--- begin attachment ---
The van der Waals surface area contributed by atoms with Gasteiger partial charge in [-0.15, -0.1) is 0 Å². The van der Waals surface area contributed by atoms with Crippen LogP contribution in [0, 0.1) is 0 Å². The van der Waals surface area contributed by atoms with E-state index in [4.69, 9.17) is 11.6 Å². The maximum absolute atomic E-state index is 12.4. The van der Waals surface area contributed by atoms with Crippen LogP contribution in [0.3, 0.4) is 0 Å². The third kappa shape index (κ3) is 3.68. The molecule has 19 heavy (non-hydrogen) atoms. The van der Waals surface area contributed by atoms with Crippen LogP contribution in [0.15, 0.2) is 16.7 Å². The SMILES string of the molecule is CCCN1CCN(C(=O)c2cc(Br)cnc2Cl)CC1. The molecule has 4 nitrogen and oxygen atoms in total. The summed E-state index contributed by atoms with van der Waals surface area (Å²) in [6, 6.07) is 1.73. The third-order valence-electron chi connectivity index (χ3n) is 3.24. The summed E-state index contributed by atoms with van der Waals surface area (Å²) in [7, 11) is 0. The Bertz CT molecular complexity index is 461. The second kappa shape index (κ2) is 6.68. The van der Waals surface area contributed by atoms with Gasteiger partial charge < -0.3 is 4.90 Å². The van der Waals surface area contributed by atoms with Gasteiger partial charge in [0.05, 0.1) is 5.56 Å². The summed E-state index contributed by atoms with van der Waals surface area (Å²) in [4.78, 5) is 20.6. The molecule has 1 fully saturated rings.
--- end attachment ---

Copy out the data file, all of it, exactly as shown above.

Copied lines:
The van der Waals surface area contributed by atoms with Gasteiger partial charge in [-0.15, -0.1) is 0 Å². The van der Waals surface area contributed by atoms with Crippen LogP contribution in [0, 0.1) is 0 Å². The van der Waals surface area contributed by atoms with E-state index in [4.69, 9.17) is 11.6 Å². The maximum absolute atomic E-state index is 12.4. The van der Waals surface area contributed by atoms with Crippen LogP contribution in [0.3, 0.4) is 0 Å². The third kappa shape index (κ3) is 3.68. The molecule has 19 heavy (non-hydrogen) atoms. The van der Waals surface area contributed by atoms with Crippen LogP contribution in [0.15, 0.2) is 16.7 Å². The SMILES string of the molecule is CCCN1CCN(C(=O)c2cc(Br)cnc2Cl)CC1. The molecule has 4 nitrogen and oxygen atoms in total. The summed E-state index contributed by atoms with van der Waals surface area (Å²) in [6, 6.07) is 1.73. The third-order valence-electron chi connectivity index (χ3n) is 3.24. The summed E-state index contributed by atoms with van der Waals surface area (Å²) in [7, 11) is 0. The Bertz CT molecular complexity index is 461. The second kappa shape index (κ2) is 6.68. The van der Waals surface area contributed by atoms with Gasteiger partial charge < -0.3 is 4.90 Å². The van der Waals surface area contributed by atoms with Gasteiger partial charge in [0.05, 0.1) is 5.56 Å². The summed E-state index contributed by atoms with van der Waals surface area (Å²) in [4.78, 5) is 20.6. The molecule has 1 fully saturated rings.